My operating position
My operating position

I called CQ on 20 meters and had a nice chat with Lynn, NG9D, near Chicago.  I think he thought I was crazy using an untested antenna out on a trail.  (I had a backup!)

Moving down to 30 meters, I worked Mike, W9KY, in Indianapolis.  I finished up on 40 meters with a short 2-way QRP QSO with Jack, WD4E, in North Carolina and a nice QSO with NY2MC aboard the USS Ticonderoga in Whitehall, NY.  I did a little more experimenting with the antenna before packing up the bike for the ride back.

My trusty bike loaded up on the ride back to the trailhead
My trusty bike loaded up on the ride back to the trailhead

As I expected, this antenna isn’t a real barn burner on 40 meters but it seems to work well enough for casual operating.  The pole weighs about 12 ounces and collapses down to about 26 inches, making it easy to transport via bike or backpack.   I definitely need to make some refinements to the antenna, though.  If it works out, it will be the subject of a future post.

It was a nice morning in a beautiful park.  I’m looking forward to exploring some of the other trails.

72, Craig WB3GCK

International Field Radio Event Recap

I operated in the first-ever International Field Radio Event on May 28th.  (See my earlier post for information on this event.)  A few days before the event, I decided to operate near the Hopewell Fire Tower in French Creek State Park.  The day before the event, my XYL and two of our grandchildren accompanied me on a hike to scout out operating locations.  I found a small clearing in the woods near the fire tower.  It was off the beaten path and looked like it would work out for me.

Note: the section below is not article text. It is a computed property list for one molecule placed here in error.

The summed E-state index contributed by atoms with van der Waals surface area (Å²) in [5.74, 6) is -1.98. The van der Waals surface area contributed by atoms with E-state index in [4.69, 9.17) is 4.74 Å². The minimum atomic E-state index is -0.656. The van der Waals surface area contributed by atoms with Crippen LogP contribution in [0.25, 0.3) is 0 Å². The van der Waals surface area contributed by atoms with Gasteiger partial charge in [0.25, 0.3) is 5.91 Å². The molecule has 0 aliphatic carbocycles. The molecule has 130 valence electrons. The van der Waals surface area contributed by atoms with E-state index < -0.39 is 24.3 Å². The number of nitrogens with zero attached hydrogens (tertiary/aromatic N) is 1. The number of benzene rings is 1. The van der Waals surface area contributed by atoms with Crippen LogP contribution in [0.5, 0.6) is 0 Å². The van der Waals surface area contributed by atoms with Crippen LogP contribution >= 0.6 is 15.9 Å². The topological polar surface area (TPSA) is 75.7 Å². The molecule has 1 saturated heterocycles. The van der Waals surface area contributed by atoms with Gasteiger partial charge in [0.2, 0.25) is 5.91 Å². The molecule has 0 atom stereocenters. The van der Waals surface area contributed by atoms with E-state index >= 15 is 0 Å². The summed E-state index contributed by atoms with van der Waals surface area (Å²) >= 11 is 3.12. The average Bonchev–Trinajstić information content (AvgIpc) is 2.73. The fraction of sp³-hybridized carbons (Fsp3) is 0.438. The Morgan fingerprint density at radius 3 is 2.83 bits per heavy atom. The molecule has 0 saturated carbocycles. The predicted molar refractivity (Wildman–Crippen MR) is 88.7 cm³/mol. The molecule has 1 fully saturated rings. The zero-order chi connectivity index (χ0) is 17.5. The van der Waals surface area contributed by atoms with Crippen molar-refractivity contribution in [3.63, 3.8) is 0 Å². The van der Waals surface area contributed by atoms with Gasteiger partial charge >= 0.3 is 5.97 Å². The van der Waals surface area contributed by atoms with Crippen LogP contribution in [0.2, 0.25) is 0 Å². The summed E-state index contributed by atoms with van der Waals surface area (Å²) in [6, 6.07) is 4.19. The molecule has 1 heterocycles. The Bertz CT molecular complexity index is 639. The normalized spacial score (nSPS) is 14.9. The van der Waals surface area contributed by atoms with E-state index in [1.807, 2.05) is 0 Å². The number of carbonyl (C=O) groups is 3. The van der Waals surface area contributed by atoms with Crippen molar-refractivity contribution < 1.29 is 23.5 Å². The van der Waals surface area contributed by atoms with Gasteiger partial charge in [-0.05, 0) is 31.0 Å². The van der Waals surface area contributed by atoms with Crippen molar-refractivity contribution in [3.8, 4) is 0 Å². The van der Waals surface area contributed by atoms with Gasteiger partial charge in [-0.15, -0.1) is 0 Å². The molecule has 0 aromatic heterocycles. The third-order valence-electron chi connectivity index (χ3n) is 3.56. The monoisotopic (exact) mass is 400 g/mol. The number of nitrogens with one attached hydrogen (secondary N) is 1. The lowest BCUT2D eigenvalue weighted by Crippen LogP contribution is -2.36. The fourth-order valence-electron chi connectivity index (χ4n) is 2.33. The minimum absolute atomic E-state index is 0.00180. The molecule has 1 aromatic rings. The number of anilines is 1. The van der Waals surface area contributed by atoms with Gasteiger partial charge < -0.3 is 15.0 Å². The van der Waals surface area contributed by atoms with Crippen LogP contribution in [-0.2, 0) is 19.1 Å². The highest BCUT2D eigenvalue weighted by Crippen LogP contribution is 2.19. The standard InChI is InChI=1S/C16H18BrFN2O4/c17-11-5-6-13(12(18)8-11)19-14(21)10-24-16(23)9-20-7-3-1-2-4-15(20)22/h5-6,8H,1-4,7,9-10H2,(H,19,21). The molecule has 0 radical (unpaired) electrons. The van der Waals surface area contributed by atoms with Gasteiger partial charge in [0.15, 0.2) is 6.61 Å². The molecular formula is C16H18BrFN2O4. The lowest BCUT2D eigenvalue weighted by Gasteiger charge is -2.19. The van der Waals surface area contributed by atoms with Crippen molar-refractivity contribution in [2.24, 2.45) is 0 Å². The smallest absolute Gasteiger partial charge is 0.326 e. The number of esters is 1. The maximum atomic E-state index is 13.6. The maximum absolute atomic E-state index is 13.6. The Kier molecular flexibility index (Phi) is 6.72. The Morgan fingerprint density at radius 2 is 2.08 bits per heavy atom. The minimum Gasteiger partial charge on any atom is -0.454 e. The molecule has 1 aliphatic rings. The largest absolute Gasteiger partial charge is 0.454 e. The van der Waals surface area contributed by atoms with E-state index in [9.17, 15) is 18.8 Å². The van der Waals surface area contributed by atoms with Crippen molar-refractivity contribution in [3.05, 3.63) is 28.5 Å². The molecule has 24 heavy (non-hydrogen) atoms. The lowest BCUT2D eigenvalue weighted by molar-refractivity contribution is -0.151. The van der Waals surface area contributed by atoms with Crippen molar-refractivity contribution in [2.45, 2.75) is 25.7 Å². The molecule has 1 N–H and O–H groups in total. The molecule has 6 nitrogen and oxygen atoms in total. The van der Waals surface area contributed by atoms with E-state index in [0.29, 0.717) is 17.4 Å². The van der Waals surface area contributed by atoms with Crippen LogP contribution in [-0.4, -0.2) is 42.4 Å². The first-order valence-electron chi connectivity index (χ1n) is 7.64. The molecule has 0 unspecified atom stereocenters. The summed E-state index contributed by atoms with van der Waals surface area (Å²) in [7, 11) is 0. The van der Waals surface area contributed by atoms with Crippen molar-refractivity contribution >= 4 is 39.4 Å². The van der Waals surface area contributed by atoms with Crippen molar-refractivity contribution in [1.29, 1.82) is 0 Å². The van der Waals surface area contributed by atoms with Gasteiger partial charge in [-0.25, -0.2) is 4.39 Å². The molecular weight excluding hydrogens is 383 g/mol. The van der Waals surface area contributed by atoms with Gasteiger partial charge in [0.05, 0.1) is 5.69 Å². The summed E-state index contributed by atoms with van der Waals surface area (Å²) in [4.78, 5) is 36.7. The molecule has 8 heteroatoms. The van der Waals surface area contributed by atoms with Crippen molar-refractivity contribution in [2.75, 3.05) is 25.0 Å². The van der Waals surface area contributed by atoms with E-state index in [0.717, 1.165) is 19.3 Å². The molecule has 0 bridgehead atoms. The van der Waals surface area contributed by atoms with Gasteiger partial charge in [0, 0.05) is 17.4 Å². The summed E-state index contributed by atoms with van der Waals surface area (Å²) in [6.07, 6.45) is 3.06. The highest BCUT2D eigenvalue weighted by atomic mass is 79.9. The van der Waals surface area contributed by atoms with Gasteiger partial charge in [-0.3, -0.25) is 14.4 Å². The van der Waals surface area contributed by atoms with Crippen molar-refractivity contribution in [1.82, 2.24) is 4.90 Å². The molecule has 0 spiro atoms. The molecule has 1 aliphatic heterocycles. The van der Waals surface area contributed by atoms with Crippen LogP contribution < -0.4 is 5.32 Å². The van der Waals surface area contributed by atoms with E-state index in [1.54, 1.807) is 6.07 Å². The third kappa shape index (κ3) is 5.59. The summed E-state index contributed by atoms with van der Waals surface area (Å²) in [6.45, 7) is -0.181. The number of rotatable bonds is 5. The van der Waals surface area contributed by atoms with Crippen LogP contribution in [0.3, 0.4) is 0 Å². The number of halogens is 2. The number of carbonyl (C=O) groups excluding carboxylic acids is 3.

Hopewell Fire Tower
Hopewell Fire Tower

The next day I got off to an early start and headed back to the little clearing.  There wasn’t enough room to toss a line up in a tree, so I used two Velcro® straps to secure my 31-foot Jackite pole to a tree.  I set up a 29.5-foot vertical wire supported by the pole and laid out two radials on the ground.  I fed the antenna through a 4:1 unun and a short length of coax.  I set up my KX3 on a small table near the tree and was soon ready to get started.

My operating position for the International Field Radio Event.
My operating position for the International Field Radio Event.

It was tough going for this event.  Band conditions were less than stellar and 20 meters was wall-to-wall with CQ WW WPX CW Contest stations.  I spent my time searching for other Field Radio Event stations, both CW and (gulp) SSB.  After a few hours, I only had 3 CW contacts on 30 meters in my log.  None of them were Field Radio stations.  One was a National Parks on the Air (NPOTA) activation in Kentucky and the other two were rag chews with stations in Florida and Michigan.

WB3GCK hard at work searching for other Field Radio Event stations
WB3GCK hard at work searching for other Field Radio Event stations

One pleasant surprise was an eyeball QSO with Jerry K3BZ.  Jerry was walking near my location and noticed me back in the woods.  He stopped by to say hello and introduce himself.  After chatting with Jerry for a bit, I packed up and headed home.

I was somewhat disappointed that I didn’t work any other Field Radio Event stations.  On the Field Radio group page on Facebook, many other stations reported similar disappointing results.  There is talk about conducting another International Field Radio Event later this year.  I’ll keep my fingers crossed that band conditions will be better and that there won’t be a major contest going on that weekend.

73/72, Craig WB3GCK